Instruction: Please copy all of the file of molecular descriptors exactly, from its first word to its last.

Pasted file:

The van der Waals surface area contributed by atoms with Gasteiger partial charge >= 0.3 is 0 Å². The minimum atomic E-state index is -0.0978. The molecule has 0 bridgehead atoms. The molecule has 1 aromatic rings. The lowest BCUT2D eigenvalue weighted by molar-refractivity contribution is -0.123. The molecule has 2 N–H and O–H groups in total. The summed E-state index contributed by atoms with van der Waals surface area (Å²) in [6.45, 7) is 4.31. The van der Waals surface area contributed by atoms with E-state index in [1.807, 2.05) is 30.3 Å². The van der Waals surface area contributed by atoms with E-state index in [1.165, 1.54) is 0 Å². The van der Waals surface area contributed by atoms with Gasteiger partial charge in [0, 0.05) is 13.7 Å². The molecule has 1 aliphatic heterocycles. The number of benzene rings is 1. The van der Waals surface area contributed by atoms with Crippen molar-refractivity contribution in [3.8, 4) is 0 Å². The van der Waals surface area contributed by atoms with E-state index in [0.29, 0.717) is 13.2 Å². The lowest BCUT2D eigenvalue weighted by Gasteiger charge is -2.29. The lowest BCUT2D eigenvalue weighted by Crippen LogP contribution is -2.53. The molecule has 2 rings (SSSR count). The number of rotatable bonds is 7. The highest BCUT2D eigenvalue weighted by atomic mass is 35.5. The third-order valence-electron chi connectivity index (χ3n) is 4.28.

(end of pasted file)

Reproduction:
The van der Waals surface area contributed by atoms with Gasteiger partial charge >= 0.3 is 0 Å². The minimum atomic E-state index is -0.0978. The molecule has 0 bridgehead atoms. The molecule has 1 aromatic rings. The lowest BCUT2D eigenvalue weighted by molar-refractivity contribution is -0.123. The molecule has 2 N–H and O–H groups in total. The summed E-state index contributed by atoms with van der Waals surface area (Å²) in [6.45, 7) is 4.31. The van der Waals surface area contributed by atoms with E-state index in [1.807, 2.05) is 30.3 Å². The van der Waals surface area contributed by atoms with E-state index in [1.165, 1.54) is 0 Å². The van der Waals surface area contributed by atoms with Gasteiger partial charge in [0, 0.05) is 13.7 Å². The molecule has 1 aliphatic heterocycles. The number of benzene rings is 1. The van der Waals surface area contributed by atoms with Crippen molar-refractivity contribution in [3.8, 4) is 0 Å². The van der Waals surface area contributed by atoms with E-state index in [0.29, 0.717) is 13.2 Å². The lowest BCUT2D eigenvalue weighted by Gasteiger charge is -2.29. The lowest BCUT2D eigenvalue weighted by Crippen LogP contribution is -2.53. The molecule has 2 rings (SSSR count). The number of rotatable bonds is 7. The highest BCUT2D eigenvalue weighted by atomic mass is 35.5. The third-order valence-electron chi connectivity index (χ3n) is 4.28.